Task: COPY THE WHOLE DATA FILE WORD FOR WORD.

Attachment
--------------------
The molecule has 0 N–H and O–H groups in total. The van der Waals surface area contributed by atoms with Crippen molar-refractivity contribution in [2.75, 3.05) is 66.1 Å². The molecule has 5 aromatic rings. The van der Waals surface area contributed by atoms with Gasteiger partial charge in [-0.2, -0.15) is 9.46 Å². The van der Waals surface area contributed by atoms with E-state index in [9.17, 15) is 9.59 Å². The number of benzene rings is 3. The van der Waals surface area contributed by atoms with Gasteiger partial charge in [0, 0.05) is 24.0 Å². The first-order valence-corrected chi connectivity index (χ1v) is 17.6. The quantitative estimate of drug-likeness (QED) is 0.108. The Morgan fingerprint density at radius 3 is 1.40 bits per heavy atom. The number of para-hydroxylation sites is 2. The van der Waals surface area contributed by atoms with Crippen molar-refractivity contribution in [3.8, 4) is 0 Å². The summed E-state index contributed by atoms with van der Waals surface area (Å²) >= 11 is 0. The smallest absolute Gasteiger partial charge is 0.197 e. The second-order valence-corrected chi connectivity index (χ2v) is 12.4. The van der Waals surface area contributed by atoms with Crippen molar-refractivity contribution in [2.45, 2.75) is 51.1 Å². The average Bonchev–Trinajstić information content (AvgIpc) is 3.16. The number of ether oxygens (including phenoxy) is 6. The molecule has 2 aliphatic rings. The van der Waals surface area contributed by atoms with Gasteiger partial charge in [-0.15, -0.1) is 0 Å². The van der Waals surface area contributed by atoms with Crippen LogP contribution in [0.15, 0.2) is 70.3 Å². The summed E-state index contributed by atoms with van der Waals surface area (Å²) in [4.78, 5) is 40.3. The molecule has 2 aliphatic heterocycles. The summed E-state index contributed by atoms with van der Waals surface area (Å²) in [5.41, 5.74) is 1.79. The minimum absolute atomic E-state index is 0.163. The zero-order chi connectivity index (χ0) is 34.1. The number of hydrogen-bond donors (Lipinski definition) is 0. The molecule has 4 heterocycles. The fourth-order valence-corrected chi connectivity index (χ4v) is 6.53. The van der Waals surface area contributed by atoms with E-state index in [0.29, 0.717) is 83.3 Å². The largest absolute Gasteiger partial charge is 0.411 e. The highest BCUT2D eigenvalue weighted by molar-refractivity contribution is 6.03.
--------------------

The molecule has 0 N–H and O–H groups in total. The van der Waals surface area contributed by atoms with Crippen molar-refractivity contribution in [2.75, 3.05) is 66.1 Å². The molecule has 5 aromatic rings. The van der Waals surface area contributed by atoms with Gasteiger partial charge in [-0.2, -0.15) is 9.46 Å². The van der Waals surface area contributed by atoms with E-state index in [9.17, 15) is 9.59 Å². The number of benzene rings is 3. The van der Waals surface area contributed by atoms with Gasteiger partial charge in [0, 0.05) is 24.0 Å². The first-order valence-corrected chi connectivity index (χ1v) is 17.6. The quantitative estimate of drug-likeness (QED) is 0.108. The Morgan fingerprint density at radius 3 is 1.40 bits per heavy atom. The number of para-hydroxylation sites is 2. The van der Waals surface area contributed by atoms with Crippen molar-refractivity contribution in [3.8, 4) is 0 Å². The summed E-state index contributed by atoms with van der Waals surface area (Å²) >= 11 is 0. The smallest absolute Gasteiger partial charge is 0.197 e. The second-order valence-corrected chi connectivity index (χ2v) is 12.4. The van der Waals surface area contributed by atoms with Crippen molar-refractivity contribution in [2.45, 2.75) is 51.1 Å². The average Bonchev–Trinajstić information content (AvgIpc) is 3.16. The number of ether oxygens (including phenoxy) is 6. The molecule has 2 aliphatic rings. The van der Waals surface area contributed by atoms with Gasteiger partial charge in [-0.15, -0.1) is 0 Å². The van der Waals surface area contributed by atoms with Crippen LogP contribution in [0.15, 0.2) is 70.3 Å². The summed E-state index contributed by atoms with van der Waals surface area (Å²) in [4.78, 5) is 40.3. The molecule has 2 aliphatic heterocycles. The summed E-state index contributed by atoms with van der Waals surface area (Å²) in [5.41, 5.74) is 1.79. The minimum absolute atomic E-state index is 0.163. The zero-order chi connectivity index (χ0) is 34.1. The number of hydrogen-bond donors (Lipinski definition) is 0. The molecule has 4 heterocycles. The fourth-order valence-corrected chi connectivity index (χ4v) is 6.53. The van der Waals surface area contributed by atoms with E-state index in [0.29, 0.717) is 83.3 Å². The largest absolute Gasteiger partial charge is 0.411 e. The highest BCUT2D eigenvalue weighted by molar-refractivity contribution is 6.03.